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Il Mangiar bene

Lingo School - Il mangiare

Lingo School – Il mangiare

Today’s blog is about FOOD!

Shall we start by saying that when one looks for the word FOOD in a dictionary, the first translation, which comes out is: CIBO or ALIMENTI or NUTRIMENTO and of course, they are the last words an Italian would use to refer to food.

When I personally use CIBO, my Italian visitors say that I have been living out of the country for too long.

How does one translate FOOD in Italian then?

For us FOOD is not a noun anymore. Because it is considered as a proper action, a relevant one, we prefer using the verb “MANGIARE” – to eat – as a noun.

We say:
Il mangiare bene – the eating well
Il mangiare è buono – food is good
Ho bisogno di mangiare – I need food

We also tend to be very specific with our food. We don’t necessarily like the word PASTO – MEAL.

You will mainly find the word PASTO inside the word ANTIPASTO because a starter is what comes before a meal and not only before pasta. In case you have a small doubt and feel like saying ANTIPASTA, be aware that you will get a dirty look.

You will also find the word PASTO on a tourist package to tell you how often you will be fed and it will probably refer to something which won’t taste as we expect.

So, instead of using MEAL – PASTO – we prefer being specific and mention what we actually eat. If we don’t like our meal, we say what we don’t like and even the reason why because we are not a shy nation when it comes to food!

We say:
Non mi piace la pizza qui – I don’t like pizza here
La pasta è stracotta – Pasta is overcooked
Non si mangia bene qui – One does not eat well here

And if we really DON’T like the food, we may just say: Fa schifo – It sucks – with a hint of disgust, insinuating “MA DAI” – come on – why can’t you make decent food?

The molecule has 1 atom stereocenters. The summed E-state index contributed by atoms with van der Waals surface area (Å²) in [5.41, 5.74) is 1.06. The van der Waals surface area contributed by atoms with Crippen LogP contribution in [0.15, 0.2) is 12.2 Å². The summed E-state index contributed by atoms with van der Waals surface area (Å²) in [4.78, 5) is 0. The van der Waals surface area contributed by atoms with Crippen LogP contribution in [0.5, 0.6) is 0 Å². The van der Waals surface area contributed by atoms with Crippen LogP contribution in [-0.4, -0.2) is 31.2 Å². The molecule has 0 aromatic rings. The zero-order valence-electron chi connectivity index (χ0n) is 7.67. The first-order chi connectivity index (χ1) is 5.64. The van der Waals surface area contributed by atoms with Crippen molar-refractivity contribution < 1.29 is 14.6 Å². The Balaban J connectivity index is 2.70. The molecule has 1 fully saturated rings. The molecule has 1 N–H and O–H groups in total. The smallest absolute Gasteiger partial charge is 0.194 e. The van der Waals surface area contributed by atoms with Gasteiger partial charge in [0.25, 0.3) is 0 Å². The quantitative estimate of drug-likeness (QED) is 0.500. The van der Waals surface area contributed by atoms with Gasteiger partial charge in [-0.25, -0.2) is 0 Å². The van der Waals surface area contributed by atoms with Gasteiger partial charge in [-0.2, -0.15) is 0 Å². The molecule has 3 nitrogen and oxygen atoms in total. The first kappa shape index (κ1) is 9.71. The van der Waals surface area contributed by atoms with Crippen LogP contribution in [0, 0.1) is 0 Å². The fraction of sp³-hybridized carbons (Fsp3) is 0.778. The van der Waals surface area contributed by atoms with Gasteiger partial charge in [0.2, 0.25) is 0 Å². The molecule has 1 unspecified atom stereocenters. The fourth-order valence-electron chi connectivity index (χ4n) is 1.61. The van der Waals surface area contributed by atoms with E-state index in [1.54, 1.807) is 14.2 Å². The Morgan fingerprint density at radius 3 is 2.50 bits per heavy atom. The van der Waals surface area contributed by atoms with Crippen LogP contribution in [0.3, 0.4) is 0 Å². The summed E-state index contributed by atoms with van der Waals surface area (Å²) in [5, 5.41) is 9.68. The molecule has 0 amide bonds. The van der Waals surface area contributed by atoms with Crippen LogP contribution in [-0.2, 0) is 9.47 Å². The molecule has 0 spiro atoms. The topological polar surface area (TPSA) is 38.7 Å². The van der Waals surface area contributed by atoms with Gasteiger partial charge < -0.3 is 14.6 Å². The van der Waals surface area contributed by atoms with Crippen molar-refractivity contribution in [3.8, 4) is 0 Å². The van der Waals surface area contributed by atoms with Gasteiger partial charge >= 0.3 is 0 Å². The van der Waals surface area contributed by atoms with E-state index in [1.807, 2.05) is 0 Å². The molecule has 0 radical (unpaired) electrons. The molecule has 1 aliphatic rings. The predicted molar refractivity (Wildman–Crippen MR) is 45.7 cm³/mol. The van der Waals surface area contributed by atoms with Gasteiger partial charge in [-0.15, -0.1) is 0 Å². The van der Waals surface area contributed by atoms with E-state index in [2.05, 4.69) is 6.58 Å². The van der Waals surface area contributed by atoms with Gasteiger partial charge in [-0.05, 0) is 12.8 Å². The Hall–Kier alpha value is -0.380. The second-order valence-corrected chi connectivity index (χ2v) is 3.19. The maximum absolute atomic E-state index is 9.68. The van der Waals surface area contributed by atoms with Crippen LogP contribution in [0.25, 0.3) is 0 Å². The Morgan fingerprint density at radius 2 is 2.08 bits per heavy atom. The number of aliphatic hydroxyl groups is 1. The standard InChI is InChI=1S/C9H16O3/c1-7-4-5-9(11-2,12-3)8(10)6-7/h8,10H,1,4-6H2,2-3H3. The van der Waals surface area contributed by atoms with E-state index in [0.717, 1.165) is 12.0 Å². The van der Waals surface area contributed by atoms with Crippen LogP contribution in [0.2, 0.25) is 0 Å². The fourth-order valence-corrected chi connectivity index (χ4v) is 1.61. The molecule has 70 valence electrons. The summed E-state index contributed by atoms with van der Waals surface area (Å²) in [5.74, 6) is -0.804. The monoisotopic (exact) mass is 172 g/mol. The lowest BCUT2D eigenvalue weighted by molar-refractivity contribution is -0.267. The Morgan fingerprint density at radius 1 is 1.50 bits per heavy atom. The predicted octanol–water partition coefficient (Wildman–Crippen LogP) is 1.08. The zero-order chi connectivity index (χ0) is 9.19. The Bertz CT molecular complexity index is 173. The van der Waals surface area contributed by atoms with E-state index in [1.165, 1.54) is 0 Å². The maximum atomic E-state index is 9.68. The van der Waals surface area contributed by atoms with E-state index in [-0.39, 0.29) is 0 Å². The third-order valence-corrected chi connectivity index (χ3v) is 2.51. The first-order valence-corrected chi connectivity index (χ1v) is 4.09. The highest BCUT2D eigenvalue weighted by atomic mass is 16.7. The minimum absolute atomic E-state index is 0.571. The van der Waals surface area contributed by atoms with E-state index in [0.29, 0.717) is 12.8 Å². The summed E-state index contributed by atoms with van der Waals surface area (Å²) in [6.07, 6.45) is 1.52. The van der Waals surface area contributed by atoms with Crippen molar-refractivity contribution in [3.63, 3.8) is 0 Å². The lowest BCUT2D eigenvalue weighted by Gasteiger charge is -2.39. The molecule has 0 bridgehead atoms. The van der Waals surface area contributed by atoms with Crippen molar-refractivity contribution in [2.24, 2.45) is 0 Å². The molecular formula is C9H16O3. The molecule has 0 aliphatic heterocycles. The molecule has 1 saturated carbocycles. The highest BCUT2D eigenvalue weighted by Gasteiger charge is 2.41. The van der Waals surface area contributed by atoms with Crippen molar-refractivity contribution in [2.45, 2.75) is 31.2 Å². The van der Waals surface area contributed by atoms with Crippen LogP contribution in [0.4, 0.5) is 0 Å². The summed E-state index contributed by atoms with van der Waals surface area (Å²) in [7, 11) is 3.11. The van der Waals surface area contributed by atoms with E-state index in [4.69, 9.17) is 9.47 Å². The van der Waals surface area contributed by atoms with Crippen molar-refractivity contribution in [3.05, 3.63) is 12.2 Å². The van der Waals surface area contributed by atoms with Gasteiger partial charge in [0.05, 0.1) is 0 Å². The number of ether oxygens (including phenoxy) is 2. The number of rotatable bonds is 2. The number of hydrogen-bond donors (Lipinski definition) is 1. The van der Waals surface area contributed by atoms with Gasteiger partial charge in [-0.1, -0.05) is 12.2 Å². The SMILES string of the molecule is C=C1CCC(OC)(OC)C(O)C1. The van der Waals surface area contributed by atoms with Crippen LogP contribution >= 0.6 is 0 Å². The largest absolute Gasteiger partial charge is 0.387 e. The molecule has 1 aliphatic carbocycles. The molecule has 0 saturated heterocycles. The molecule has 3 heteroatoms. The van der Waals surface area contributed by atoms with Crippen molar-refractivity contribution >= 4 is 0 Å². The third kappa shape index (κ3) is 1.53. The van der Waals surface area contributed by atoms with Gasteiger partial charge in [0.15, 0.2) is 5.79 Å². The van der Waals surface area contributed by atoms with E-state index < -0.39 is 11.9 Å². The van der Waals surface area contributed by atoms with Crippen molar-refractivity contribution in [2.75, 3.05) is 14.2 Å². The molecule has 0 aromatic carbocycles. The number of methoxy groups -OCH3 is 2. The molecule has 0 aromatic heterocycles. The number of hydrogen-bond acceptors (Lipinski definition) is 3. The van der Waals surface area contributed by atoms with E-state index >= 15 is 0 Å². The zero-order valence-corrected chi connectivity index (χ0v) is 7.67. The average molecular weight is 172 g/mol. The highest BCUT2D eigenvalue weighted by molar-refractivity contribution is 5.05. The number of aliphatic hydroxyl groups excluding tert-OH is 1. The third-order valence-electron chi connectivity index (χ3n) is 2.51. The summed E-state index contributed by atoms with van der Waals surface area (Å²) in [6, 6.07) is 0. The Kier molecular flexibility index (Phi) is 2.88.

The surprise comes when we DO like our food and we want to describe it. What do we say?

One evening, I was having dinner at a restaurant here in Cape Town with my Italian visitor and a bunch of students and friends. The question on what adjective to use in Italian to describe food, popped out. After a few attempts from their side, to translate adjectives like:
Delicious! Exquisite! Amazing! Wonderful!, my Italian friend and I, gave each other a humorous glance and without even thinking too much about it, we replied: We just say “BUONO” –good.

Can you believe it? Why?

You love Italian food so much that you need to use the best adjectives to describe it and you make a point to learn colourful words like: gustoso, saporito – tasty -, meraviglioso – wonderful -, delizioso – delicious -, squisito – exquisite -, you even get to say BELLISSIMO – GOOD LOOKING /BEAUTIFUL- and when we correct you, you still want to use it. You are so enthusiastic about it and respectful to what we do, that a simple BUONO does not do justice to you.

We, Italians, on the contrary, expect the food to be simply GOOD. We are surprised when it is not. We would rather use colourful expressions, when we eat more than what we should.

We say:
Sono una buona forchetta – I am a good fork
Sei un secchiaio! -You are a sink
Come spazzoli bene – You brush the food very well

We have no guilt for eating too much. We prefer describing ourselves as GOLOSI (plural of GOLOSO). You guys don’t even have a proper translation of this word. You say – greedy – which makes you feel even more guilty or you borrow the French word – gourmand – to sound less offensive.

Also, we don’t like being fat. We prefer justifying our extra kilos by saying IN CARNE – literally IN FLESH. When the pasta is finished but the sauce is still in the plate, we invented a verb for the action of cleaning the plate: FARE LA SCARPETTA literally – to do the little shoe – when we passionately grab the bread and pick every little centimeter of sauce to make sure it goes into the stomach rather than in the bin. Before we start eating, we don’t say ENJOY YOUR MEAL but we prefer saying BUON APPETITO, wishing each other to have good appetite to be able to face all!

I will leave you today with a quote by the Italian actor Ugo Tognazzi:

L’uomo mangia anche con gli occhi, specie se la cameriera è carina
A man can also eat with his own eyes, especially if the waitress is pretty

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